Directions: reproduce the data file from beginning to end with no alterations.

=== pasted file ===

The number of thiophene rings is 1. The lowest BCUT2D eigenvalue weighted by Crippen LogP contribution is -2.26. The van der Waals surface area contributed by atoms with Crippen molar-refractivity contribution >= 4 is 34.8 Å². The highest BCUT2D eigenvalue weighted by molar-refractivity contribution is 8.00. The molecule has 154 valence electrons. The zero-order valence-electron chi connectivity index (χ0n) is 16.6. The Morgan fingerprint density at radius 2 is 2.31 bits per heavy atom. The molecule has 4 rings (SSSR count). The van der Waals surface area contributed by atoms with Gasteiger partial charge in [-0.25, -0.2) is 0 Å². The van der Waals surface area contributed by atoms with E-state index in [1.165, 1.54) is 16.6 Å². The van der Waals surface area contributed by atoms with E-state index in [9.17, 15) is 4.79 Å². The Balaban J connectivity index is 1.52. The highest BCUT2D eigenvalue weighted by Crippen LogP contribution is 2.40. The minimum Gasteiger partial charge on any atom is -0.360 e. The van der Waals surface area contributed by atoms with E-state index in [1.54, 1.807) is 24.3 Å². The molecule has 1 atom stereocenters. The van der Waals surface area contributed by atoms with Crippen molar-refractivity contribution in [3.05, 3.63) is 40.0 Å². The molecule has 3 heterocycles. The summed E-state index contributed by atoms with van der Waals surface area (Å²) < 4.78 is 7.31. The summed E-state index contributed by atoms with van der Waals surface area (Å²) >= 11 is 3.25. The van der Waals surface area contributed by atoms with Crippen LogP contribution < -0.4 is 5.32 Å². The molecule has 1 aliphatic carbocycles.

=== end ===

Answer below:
The number of thiophene rings is 1. The lowest BCUT2D eigenvalue weighted by Crippen LogP contribution is -2.26. The van der Waals surface area contributed by atoms with Crippen molar-refractivity contribution >= 4 is 34.8 Å². The highest BCUT2D eigenvalue weighted by molar-refractivity contribution is 8.00. The molecule has 154 valence electrons. The zero-order valence-electron chi connectivity index (χ0n) is 16.6. The Morgan fingerprint density at radius 2 is 2.31 bits per heavy atom. The molecule has 4 rings (SSSR count). The van der Waals surface area contributed by atoms with Gasteiger partial charge in [-0.25, -0.2) is 0 Å². The van der Waals surface area contributed by atoms with E-state index in [1.165, 1.54) is 16.6 Å². The van der Waals surface area contributed by atoms with E-state index in [9.17, 15) is 4.79 Å². The Balaban J connectivity index is 1.52. The highest BCUT2D eigenvalue weighted by Crippen LogP contribution is 2.40. The minimum Gasteiger partial charge on any atom is -0.360 e. The van der Waals surface area contributed by atoms with E-state index in [1.54, 1.807) is 24.3 Å². The molecule has 1 atom stereocenters. The van der Waals surface area contributed by atoms with Crippen molar-refractivity contribution in [3.05, 3.63) is 40.0 Å². The molecule has 3 heterocycles. The summed E-state index contributed by atoms with van der Waals surface area (Å²) < 4.78 is 7.31. The summed E-state index contributed by atoms with van der Waals surface area (Å²) >= 11 is 3.25. The van der Waals surface area contributed by atoms with Crippen LogP contribution < -0.4 is 5.32 Å². The molecule has 1 aliphatic carbocycles.